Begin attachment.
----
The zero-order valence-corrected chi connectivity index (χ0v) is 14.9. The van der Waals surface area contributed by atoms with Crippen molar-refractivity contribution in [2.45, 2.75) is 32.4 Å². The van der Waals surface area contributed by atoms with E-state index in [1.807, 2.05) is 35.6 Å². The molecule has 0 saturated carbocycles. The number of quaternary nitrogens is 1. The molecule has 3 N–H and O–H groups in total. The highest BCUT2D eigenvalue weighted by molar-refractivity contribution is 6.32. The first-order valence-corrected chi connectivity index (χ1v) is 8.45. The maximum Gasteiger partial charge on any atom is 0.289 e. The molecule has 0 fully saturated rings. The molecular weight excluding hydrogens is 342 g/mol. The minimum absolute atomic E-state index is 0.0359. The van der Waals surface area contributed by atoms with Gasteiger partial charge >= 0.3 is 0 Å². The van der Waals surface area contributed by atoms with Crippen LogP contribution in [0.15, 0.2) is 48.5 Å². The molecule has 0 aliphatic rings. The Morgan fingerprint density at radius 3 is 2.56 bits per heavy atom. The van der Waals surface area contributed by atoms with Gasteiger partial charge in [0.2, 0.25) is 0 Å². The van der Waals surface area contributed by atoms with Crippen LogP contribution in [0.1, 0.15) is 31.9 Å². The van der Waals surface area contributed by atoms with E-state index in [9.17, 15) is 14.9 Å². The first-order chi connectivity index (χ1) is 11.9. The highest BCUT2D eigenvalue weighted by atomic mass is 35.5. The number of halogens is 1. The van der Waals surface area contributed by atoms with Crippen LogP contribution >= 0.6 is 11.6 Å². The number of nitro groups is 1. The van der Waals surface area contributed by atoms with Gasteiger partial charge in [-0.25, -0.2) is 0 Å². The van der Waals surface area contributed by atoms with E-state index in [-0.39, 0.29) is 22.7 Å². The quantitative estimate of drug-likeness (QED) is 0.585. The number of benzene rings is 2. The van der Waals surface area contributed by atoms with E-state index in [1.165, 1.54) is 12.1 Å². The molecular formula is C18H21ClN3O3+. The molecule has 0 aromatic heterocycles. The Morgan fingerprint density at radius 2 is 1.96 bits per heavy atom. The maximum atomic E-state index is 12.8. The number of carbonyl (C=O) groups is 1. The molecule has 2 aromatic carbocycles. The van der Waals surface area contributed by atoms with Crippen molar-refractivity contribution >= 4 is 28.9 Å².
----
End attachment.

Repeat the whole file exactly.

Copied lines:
The zero-order valence-corrected chi connectivity index (χ0v) is 14.9. The van der Waals surface area contributed by atoms with Crippen molar-refractivity contribution in [2.45, 2.75) is 32.4 Å². The van der Waals surface area contributed by atoms with E-state index in [1.807, 2.05) is 35.6 Å². The molecule has 0 saturated carbocycles. The number of quaternary nitrogens is 1. The molecule has 3 N–H and O–H groups in total. The highest BCUT2D eigenvalue weighted by molar-refractivity contribution is 6.32. The first-order valence-corrected chi connectivity index (χ1v) is 8.45. The maximum Gasteiger partial charge on any atom is 0.289 e. The molecule has 0 fully saturated rings. The molecular weight excluding hydrogens is 342 g/mol. The minimum absolute atomic E-state index is 0.0359. The van der Waals surface area contributed by atoms with Gasteiger partial charge >= 0.3 is 0 Å². The van der Waals surface area contributed by atoms with Crippen LogP contribution in [0.15, 0.2) is 48.5 Å². The molecule has 0 aliphatic rings. The Morgan fingerprint density at radius 3 is 2.56 bits per heavy atom. The van der Waals surface area contributed by atoms with Gasteiger partial charge in [0.2, 0.25) is 0 Å². The van der Waals surface area contributed by atoms with Crippen LogP contribution in [0.1, 0.15) is 31.9 Å². The van der Waals surface area contributed by atoms with E-state index in [9.17, 15) is 14.9 Å². The first-order chi connectivity index (χ1) is 11.9. The highest BCUT2D eigenvalue weighted by atomic mass is 35.5. The number of halogens is 1. The van der Waals surface area contributed by atoms with Crippen LogP contribution >= 0.6 is 11.6 Å². The number of nitro groups is 1. The van der Waals surface area contributed by atoms with Gasteiger partial charge in [-0.25, -0.2) is 0 Å². The van der Waals surface area contributed by atoms with E-state index in [-0.39, 0.29) is 22.7 Å². The quantitative estimate of drug-likeness (QED) is 0.585. The number of benzene rings is 2. The van der Waals surface area contributed by atoms with E-state index in [1.165, 1.54) is 12.1 Å². The molecular formula is C18H21ClN3O3+. The molecule has 0 aromatic heterocycles. The Morgan fingerprint density at radius 2 is 1.96 bits per heavy atom. The maximum atomic E-state index is 12.8. The number of carbonyl (C=O) groups is 1. The molecule has 2 aromatic carbocycles. The van der Waals surface area contributed by atoms with Crippen molar-refractivity contribution >= 4 is 28.9 Å².